Perceptions and outcomes of a fiscal bonus: Framing effects on evaluations and usage intentions
Is presenting a fiscal bonus as an income increase (a gain) the same as presenting it as a tax rebate (a loss reduction)? This paper aims to answer this question with two studies. Study 1 is a survey carried out in Italy to explore citizens' perceptions of a fiscal reform introduced in 2005. It shows both effects imputable to the methods used to describe the bonus and differences between respondents belonging to different occupational groups. But it does not allow disentangling these factors. Study 2 aims to investigate whether and how (1) the frame used to describe a fiscal bonus and (2) taxpayers' occupational status, influence their evaluation of this tax reduction and the uses they intend to make of it. To this end, 252 participants belonging to different occupational groups were submitted to two between-subject framing conditions (the bonus being described as a reduced loss or as a gain). They were then asked to evaluate the bonus' importance for their personal wealth and to state how they intended to use it. Results demonstrate that the frame, rather than the occupational status of the respondent, influences taxpayers' responses to the bonus. Respondents attached a higher importance to the bonus and were keener to save it when it was described as a loss reduction, compared to it being presented as a gain. These results are interpreted with reference to Prospect Theory, producing new insights into the processes through which framing can affect fiscal policy evaluations. The study is also relevant from a pragmatic perspective, as it shows that the way fiscal policy is communicated can be decisive for the achievement of economic and political goals.
If you experience problems downloading a file, check if you have the proper application to view it first. In case of further problems read the IDEAS help page. Note that these files are not on the IDEAS site. Please be patient as the files may be large.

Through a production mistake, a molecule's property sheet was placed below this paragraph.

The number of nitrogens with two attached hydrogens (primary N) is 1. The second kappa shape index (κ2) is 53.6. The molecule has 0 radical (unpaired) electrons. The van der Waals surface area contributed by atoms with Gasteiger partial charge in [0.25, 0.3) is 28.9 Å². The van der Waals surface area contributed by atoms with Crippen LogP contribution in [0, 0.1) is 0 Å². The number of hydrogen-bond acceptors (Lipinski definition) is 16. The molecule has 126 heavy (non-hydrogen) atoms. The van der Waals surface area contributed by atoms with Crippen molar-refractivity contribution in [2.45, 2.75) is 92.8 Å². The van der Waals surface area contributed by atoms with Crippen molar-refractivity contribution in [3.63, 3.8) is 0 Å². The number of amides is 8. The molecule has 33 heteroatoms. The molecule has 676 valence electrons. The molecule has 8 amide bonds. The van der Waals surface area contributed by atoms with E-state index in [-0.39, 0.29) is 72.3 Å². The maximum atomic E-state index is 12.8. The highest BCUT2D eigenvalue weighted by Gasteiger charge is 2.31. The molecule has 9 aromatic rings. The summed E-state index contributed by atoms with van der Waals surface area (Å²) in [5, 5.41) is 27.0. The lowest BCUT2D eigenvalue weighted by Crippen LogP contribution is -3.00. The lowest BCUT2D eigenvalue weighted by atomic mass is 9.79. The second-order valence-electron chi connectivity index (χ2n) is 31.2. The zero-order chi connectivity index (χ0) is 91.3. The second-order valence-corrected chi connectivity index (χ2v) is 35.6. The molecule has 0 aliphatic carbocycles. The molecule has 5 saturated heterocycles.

As the access to this document is restricted, you may want to look for a different version under "Related research" (further below) or search for a different version of it.
References listed on IDEAS
Please report citation or reference errors to , or , if you are the registered author of the cited work, log in to your RePEc Author Service profile, click on "citations" and make appropriate adjustments.:
- Epley, Nicholas & Gneezy, Ayelet, 2007. "The framing of financial windfalls and implications for public policy," Journal of Behavioral and Experimental Economics (formerly The Journal of Socio-Economics), Elsevier, vol. 36(1), pages 36-47, February.
- Chang, Otto H. & Nichols, Donald R. & Schultz, Joseph J., 1987. "Taxpayer attitudes toward tax audit risk," Journal of Economic Psychology, Elsevier, vol. 8(3), pages 299-309, September.
- Robben, Henry S. J. & Webley, Paul & Weigel, Russell H. & Warneryd, Karl-Erik & Kinsey, Karyl A. & Hessing, Dick J. & Martin, Francisco Alvira & Elffers, Henk & Wahlund, Richard & Van Langenhove, Luk, 1990. "Decision frame and opportunity as determinants of tax cheating : An international experimental study," Journal of Economic Psychology, Elsevier, vol. 11(3), pages 341-364, September.
- Amos Tversky & Daniel Kahneman, 1979.
"Prospect Theory: An Analysis of Decision under Risk,"
Levine's Working Paper Archive
7656, David K. Levine.
- Kahneman, Daniel & Tversky, Amos, 1979. "Prospect Theory: An Analysis of Decision under Risk," Econometrica, Econometric Society, vol. 47(2), pages 263-291, March.
- Ashby, Julie S. & Webley, Paul & Haslam, Alexander S., 2009. "The role of occupational taxpaying cultures in taxpaying behaviour and attitudes," Journal of Economic Psychology, Elsevier, vol. 30(2), pages 216-227, April.
- Matthew D. Shapiro & Joel Slemrod, 2001.
"Consumer Response to Tax Rebates,"
NBER Working Papers
8672, National Bureau of Economic Research, Inc.
- Kirchler, Erich & Maciejovsky, Boris, 2001. "Tax compliance within the context of gain and loss situations, expected and current asset position, and profession," Journal of Economic Psychology, Elsevier, vol. 22(2), pages 173-194, April.
When requesting a correction, please mention this item's handle: RePEc:eee:joepsy:v:31:y:2010:i:3:p:400-404. See general information about how to correct material in RePEc.
For technical questions regarding this item, or to correct its authors, title, abstract, bibliographic or download information, contact: (Dana Niculescu)
If you have authored this item and are not yet registered with RePEc, we encourage you to do it here. This allows to link your profile to this item. It also allows you to accept potential citations to this item that we are uncertain about.
If references are entirely missing, you can add them using this form.
If the full references list an item that is present in RePEc, but the system did not link to it, you can help with this form.
If you know of missing items citing this one, you can help us creating those links by adding the relevant references in the same way as above, for each refering item. If you are a registered author of this item, you may also want to check the "citations" tab in your profile, as there may be some citations waiting for confirmation.
Please note that corrections may take a couple of weeks to filter through the various RePEc services.